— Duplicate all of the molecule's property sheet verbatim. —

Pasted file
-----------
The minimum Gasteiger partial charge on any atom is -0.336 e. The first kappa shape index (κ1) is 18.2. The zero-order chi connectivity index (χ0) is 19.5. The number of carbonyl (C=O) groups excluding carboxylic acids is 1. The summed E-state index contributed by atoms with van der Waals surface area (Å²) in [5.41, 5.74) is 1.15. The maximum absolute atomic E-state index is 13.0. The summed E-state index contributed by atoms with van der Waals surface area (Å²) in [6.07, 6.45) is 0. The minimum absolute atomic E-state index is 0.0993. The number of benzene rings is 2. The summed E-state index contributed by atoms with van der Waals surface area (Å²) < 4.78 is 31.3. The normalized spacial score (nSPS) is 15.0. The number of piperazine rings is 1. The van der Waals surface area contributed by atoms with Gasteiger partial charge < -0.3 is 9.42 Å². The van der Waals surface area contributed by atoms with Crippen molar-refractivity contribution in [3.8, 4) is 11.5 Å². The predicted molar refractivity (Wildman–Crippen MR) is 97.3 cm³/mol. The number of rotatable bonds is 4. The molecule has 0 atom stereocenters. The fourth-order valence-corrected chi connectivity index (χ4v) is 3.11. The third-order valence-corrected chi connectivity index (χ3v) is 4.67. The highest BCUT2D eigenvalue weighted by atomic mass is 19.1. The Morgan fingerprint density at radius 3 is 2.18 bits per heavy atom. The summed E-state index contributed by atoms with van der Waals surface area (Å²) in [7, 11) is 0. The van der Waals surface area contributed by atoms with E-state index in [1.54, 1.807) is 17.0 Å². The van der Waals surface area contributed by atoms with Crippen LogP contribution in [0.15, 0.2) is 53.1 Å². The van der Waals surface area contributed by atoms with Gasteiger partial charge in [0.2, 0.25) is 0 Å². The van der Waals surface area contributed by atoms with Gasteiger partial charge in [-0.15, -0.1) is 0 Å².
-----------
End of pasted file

The minimum Gasteiger partial charge on any atom is -0.336 e. The first kappa shape index (κ1) is 18.2. The zero-order chi connectivity index (χ0) is 19.5. The number of carbonyl (C=O) groups excluding carboxylic acids is 1. The summed E-state index contributed by atoms with van der Waals surface area (Å²) in [5.41, 5.74) is 1.15. The maximum absolute atomic E-state index is 13.0. The summed E-state index contributed by atoms with van der Waals surface area (Å²) in [6.07, 6.45) is 0. The minimum absolute atomic E-state index is 0.0993. The number of benzene rings is 2. The summed E-state index contributed by atoms with van der Waals surface area (Å²) < 4.78 is 31.3. The normalized spacial score (nSPS) is 15.0. The number of piperazine rings is 1. The van der Waals surface area contributed by atoms with Gasteiger partial charge < -0.3 is 9.42 Å². The van der Waals surface area contributed by atoms with Crippen molar-refractivity contribution in [3.8, 4) is 11.5 Å². The predicted molar refractivity (Wildman–Crippen MR) is 97.3 cm³/mol. The number of rotatable bonds is 4. The molecule has 0 atom stereocenters. The fourth-order valence-corrected chi connectivity index (χ4v) is 3.11. The third-order valence-corrected chi connectivity index (χ3v) is 4.67. The highest BCUT2D eigenvalue weighted by atomic mass is 19.1. The Morgan fingerprint density at radius 3 is 2.18 bits per heavy atom. The summed E-state index contributed by atoms with van der Waals surface area (Å²) in [7, 11) is 0. The van der Waals surface area contributed by atoms with E-state index in [1.54, 1.807) is 17.0 Å². The van der Waals surface area contributed by atoms with Crippen LogP contribution in [0.15, 0.2) is 53.1 Å². The van der Waals surface area contributed by atoms with Gasteiger partial charge in [0.2, 0.25) is 0 Å². The van der Waals surface area contributed by atoms with Gasteiger partial charge in [-0.15, -0.1) is 0 Å².